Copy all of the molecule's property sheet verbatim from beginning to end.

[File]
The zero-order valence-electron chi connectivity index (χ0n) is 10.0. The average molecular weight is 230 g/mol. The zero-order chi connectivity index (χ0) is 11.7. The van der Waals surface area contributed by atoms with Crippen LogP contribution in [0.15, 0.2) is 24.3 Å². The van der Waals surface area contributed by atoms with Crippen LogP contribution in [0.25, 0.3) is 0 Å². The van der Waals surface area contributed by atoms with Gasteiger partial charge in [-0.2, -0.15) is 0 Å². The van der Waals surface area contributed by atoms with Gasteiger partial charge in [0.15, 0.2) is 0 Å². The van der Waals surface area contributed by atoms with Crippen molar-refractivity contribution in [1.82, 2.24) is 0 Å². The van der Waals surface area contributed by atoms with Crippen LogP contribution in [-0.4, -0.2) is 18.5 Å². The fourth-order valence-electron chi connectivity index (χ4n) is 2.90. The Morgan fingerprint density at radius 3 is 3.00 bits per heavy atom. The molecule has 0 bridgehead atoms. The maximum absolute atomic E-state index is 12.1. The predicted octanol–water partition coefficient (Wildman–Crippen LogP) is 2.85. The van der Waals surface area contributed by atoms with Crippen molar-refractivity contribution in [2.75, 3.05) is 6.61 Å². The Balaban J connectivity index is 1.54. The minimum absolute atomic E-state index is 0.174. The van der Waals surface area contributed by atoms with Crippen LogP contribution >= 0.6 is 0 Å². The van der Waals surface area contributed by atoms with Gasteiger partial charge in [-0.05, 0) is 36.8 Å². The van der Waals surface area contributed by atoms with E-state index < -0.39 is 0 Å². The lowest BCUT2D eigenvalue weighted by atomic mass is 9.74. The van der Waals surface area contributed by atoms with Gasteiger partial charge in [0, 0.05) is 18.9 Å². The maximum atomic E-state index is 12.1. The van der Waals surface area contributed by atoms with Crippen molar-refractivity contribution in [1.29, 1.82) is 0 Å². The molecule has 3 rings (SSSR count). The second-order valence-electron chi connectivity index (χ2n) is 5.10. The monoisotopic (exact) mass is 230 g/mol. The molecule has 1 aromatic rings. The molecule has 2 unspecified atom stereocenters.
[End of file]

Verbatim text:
The zero-order valence-electron chi connectivity index (χ0n) is 10.0. The average molecular weight is 230 g/mol. The zero-order chi connectivity index (χ0) is 11.7. The van der Waals surface area contributed by atoms with Crippen LogP contribution in [0.15, 0.2) is 24.3 Å². The van der Waals surface area contributed by atoms with Crippen LogP contribution in [0.25, 0.3) is 0 Å². The van der Waals surface area contributed by atoms with Gasteiger partial charge in [-0.2, -0.15) is 0 Å². The van der Waals surface area contributed by atoms with Gasteiger partial charge in [0.15, 0.2) is 0 Å². The van der Waals surface area contributed by atoms with Crippen molar-refractivity contribution in [1.82, 2.24) is 0 Å². The van der Waals surface area contributed by atoms with Crippen LogP contribution in [-0.4, -0.2) is 18.5 Å². The fourth-order valence-electron chi connectivity index (χ4n) is 2.90. The Morgan fingerprint density at radius 3 is 3.00 bits per heavy atom. The molecule has 0 bridgehead atoms. The maximum absolute atomic E-state index is 12.1. The predicted octanol–water partition coefficient (Wildman–Crippen LogP) is 2.85. The van der Waals surface area contributed by atoms with Crippen molar-refractivity contribution in [2.75, 3.05) is 6.61 Å². The Balaban J connectivity index is 1.54. The minimum absolute atomic E-state index is 0.174. The van der Waals surface area contributed by atoms with Crippen LogP contribution >= 0.6 is 0 Å². The van der Waals surface area contributed by atoms with Gasteiger partial charge in [-0.05, 0) is 36.8 Å². The van der Waals surface area contributed by atoms with E-state index < -0.39 is 0 Å². The lowest BCUT2D eigenvalue weighted by atomic mass is 9.74. The van der Waals surface area contributed by atoms with Gasteiger partial charge in [0, 0.05) is 18.9 Å². The maximum atomic E-state index is 12.1. The van der Waals surface area contributed by atoms with Crippen molar-refractivity contribution in [1.29, 1.82) is 0 Å². The molecule has 3 rings (SSSR count). The second-order valence-electron chi connectivity index (χ2n) is 5.10. The monoisotopic (exact) mass is 230 g/mol. The molecule has 1 aromatic rings. The molecule has 2 unspecified atom stereocenters.